The Food and Drug Administration has authorized a fourth dose, or second booster shot, of the Pfizer and Moderna COVID-19 vaccines for adults age 50 and older and immunocompromised groups.
The announcement on Tuesday comes as a more transmissible Omicron subvariant known as BA.2, which is driving new COVID-19 surges in China, the U.K. and other European countries, has become dominant in the U.S., according to Centers for Disease Control and Prevention data. BA.2 now accounts for about 55% of new coronavirus cases nationwide, according to the agency.
Dr. Peter Marks, who oversees the FDA’s vaccine division, said current evidence suggests that protection against serious outcomes from COVID-19 in older and immunocompromised individuals wanes over time. “Based on an analysis of emerging data, a second booster dose of either the Pfizer-BioNTech or Moderna COVID-19 vaccine could help increase protection levels for these higher-risk individuals,” he said in a statement.
The FDA added that “the known and potential benefits of a second COVID-19 vaccine booster dose with either of these vaccines outweigh their known and potential risks in these populations.”
Based on the FDA decision, a second booster of the Pfizer-BioNTech or Moderna vaccines “may be administered to individuals 50 years of age and older at least 4 months after receipt of a first booster dose of any authorized or approved COVID-19 vaccine.”
People 12 and older with certain kinds of autoimmune disorders, such as those who have undergone organ transplants, will also be eligible for a second booster dose of the Pfizer shot, the FDA said, while those 18 and older who are immunocompromised can pick between Pfizer’s and Moderna’s.
The updated emergency use authorization is based in part on recent real-world studies from Israel, which have shown that a fourth shot had a meaningful impact for older adults. One of the studies in particular showed that senior citizens who received a second booster of the Pfizer vaccine had a 78% reduction in mortality rate from the disease compared with those who got only one booster.
“The good news about this announcement is that it allows people who most need a booster shot to get it. The bad news is that without clearer messaging on exactly which patients and populations benefit the most from a booster shot (because not everyone derives the same benefit), we risk boosting low-risk populations and widening equity gaps. We also risk raising people’s expectations of what a booster can and cannot do,” said Dr. Lucy McBride, a Yahoo News medical contributor.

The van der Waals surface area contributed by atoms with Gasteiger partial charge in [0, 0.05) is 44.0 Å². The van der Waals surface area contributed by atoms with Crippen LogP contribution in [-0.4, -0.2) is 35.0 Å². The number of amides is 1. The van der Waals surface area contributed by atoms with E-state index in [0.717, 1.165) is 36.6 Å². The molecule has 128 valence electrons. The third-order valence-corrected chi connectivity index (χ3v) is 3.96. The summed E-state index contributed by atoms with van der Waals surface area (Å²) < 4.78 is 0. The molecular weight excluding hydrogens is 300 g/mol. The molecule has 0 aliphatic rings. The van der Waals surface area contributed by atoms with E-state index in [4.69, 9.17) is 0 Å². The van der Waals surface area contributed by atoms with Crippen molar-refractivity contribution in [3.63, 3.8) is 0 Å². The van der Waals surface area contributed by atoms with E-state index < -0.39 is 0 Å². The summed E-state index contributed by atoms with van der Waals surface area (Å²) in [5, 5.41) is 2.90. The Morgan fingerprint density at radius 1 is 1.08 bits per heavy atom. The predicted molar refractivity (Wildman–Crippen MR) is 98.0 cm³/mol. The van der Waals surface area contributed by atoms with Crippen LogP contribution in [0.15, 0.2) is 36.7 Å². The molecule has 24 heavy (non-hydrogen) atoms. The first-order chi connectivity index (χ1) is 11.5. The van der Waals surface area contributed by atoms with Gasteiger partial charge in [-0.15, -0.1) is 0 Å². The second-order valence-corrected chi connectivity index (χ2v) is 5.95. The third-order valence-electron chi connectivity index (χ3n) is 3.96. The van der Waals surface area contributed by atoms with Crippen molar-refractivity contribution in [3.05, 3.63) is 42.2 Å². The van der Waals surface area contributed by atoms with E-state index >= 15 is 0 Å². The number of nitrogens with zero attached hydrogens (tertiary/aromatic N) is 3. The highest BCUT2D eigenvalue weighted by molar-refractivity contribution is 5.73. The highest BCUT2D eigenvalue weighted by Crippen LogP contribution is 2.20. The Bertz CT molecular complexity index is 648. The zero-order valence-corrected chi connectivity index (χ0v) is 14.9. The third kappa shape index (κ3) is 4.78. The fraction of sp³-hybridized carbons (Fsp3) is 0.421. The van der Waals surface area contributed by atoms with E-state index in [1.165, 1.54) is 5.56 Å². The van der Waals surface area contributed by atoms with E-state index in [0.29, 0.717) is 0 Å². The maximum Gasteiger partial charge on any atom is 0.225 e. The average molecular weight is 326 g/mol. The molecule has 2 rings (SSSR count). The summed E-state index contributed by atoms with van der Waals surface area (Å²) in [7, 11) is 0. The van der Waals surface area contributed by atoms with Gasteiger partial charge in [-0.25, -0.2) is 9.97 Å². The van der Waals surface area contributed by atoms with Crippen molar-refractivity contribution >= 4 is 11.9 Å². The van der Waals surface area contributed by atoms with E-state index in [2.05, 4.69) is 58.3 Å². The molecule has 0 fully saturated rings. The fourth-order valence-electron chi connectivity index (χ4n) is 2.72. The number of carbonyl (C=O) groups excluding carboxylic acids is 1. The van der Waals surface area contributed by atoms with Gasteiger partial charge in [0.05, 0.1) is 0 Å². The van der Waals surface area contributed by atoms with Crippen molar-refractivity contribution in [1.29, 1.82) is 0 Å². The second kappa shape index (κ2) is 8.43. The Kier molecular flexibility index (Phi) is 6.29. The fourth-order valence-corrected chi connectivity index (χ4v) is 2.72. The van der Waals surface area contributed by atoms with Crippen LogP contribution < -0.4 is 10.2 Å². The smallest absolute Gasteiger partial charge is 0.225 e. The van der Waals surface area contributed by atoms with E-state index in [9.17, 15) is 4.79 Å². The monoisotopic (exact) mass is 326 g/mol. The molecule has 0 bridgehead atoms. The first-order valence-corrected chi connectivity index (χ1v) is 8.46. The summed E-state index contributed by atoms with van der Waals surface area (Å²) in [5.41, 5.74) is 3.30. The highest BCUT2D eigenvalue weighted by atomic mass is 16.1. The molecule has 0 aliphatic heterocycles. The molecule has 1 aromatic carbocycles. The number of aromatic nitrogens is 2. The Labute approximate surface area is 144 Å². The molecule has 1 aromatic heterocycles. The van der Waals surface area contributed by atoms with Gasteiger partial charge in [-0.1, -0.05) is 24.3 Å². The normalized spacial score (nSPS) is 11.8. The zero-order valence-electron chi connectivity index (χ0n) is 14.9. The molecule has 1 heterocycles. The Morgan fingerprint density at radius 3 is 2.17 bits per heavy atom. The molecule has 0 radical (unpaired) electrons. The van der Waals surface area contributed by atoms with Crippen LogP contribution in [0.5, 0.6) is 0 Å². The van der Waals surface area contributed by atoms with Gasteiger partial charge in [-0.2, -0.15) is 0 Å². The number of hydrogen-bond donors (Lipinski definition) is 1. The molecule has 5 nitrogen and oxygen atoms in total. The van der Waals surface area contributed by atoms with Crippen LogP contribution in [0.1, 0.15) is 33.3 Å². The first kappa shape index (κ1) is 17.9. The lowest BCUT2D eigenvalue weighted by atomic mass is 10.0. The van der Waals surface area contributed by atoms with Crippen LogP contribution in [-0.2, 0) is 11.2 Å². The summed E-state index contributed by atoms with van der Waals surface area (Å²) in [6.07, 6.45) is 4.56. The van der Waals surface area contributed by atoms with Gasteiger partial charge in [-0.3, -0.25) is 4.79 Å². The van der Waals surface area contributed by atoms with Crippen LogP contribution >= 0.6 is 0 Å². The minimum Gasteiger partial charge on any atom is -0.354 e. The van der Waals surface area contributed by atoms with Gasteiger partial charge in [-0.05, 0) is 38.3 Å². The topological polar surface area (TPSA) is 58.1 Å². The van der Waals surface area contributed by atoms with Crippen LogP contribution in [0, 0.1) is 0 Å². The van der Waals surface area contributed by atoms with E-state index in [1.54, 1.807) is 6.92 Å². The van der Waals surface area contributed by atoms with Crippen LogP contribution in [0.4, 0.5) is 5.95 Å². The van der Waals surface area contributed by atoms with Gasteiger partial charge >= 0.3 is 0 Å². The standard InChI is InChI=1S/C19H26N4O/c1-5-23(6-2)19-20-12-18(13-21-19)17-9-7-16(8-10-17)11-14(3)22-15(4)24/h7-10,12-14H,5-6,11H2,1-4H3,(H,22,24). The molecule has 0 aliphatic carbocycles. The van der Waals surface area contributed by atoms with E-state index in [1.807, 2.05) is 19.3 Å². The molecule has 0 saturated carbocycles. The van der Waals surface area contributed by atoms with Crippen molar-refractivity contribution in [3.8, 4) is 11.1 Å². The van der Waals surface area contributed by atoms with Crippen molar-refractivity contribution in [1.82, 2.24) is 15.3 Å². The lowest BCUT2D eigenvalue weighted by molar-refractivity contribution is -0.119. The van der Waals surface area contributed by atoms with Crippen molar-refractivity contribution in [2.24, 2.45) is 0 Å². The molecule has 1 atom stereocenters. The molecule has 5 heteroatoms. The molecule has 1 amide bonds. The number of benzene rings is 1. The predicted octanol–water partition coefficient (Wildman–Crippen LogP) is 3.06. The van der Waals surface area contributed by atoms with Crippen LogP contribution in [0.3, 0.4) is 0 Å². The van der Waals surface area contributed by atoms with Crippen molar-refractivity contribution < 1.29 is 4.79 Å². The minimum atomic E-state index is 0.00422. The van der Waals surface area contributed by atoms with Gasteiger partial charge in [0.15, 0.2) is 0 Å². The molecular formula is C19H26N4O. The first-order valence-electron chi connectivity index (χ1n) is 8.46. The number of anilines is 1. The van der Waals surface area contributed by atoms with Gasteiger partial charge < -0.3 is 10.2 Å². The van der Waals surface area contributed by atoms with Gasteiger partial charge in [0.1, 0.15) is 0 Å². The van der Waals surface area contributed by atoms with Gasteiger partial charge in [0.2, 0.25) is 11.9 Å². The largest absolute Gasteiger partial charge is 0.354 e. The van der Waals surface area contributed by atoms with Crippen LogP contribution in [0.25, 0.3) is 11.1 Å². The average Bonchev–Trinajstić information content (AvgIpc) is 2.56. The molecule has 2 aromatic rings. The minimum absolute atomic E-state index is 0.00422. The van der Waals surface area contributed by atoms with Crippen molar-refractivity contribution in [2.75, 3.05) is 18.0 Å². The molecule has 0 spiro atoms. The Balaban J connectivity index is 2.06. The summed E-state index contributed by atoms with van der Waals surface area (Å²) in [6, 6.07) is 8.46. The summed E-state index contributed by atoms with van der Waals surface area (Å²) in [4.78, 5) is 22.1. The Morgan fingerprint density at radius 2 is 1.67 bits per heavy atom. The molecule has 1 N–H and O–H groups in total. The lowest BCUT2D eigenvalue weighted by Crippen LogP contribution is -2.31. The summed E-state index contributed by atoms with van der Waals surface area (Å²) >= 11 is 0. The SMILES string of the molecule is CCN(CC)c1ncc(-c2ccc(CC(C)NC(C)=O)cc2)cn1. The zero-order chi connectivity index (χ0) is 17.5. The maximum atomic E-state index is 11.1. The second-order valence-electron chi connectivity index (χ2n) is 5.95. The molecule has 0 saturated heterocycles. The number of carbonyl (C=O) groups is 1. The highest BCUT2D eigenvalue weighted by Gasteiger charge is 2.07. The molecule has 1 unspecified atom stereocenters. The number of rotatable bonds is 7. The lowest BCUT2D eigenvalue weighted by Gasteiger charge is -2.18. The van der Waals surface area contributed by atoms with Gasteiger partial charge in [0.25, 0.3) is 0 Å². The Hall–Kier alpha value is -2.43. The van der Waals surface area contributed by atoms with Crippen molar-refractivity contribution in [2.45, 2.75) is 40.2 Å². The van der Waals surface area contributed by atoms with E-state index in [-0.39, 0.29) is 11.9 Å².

Just a few hours after the Tuesday announcement, the CDC revised its COVID-19 vaccine recommendation to match the FDA authorization. The agency also said adults who received the one-dose Johnson & Johnson primary series and had received a booster at least four months ago could get a second booster using one of the two mRNA COVID-19 vaccines available.
These additional doses are expected to become available immediately. However, according to the Associated Press, health officials framed the second booster as an option that could offer older adults and vulnerable people an additional layer of protection, but they did not urge everyone who is now eligible to rush out and get the shots immediately.
“The decision on when and if to get a booster shot depends on people’s age, underlying medical conditions, immunity to COVID, and the social determinants of their health — which is exactly why now, more than ever, people need unfettered access to a trusted primary care medical guide,” said McBride.
The FDA’s endorsement of a second booster dose was made without the typical vote of the agency’s outside experts, the Vaccines and Related Biological Products Advisory Committee.
“It’s quite unusual for the FDA to bypass the voting process. I just hope this doesn’t erode confidence in the vaccines,” McBride told Yahoo News.
The independent experts on the advisory committee are scheduled to meet on April 6 to discuss the additional booster shots. Representatives from the CDC and the National Institutes of Health will also participate in the meeting, the FDA said.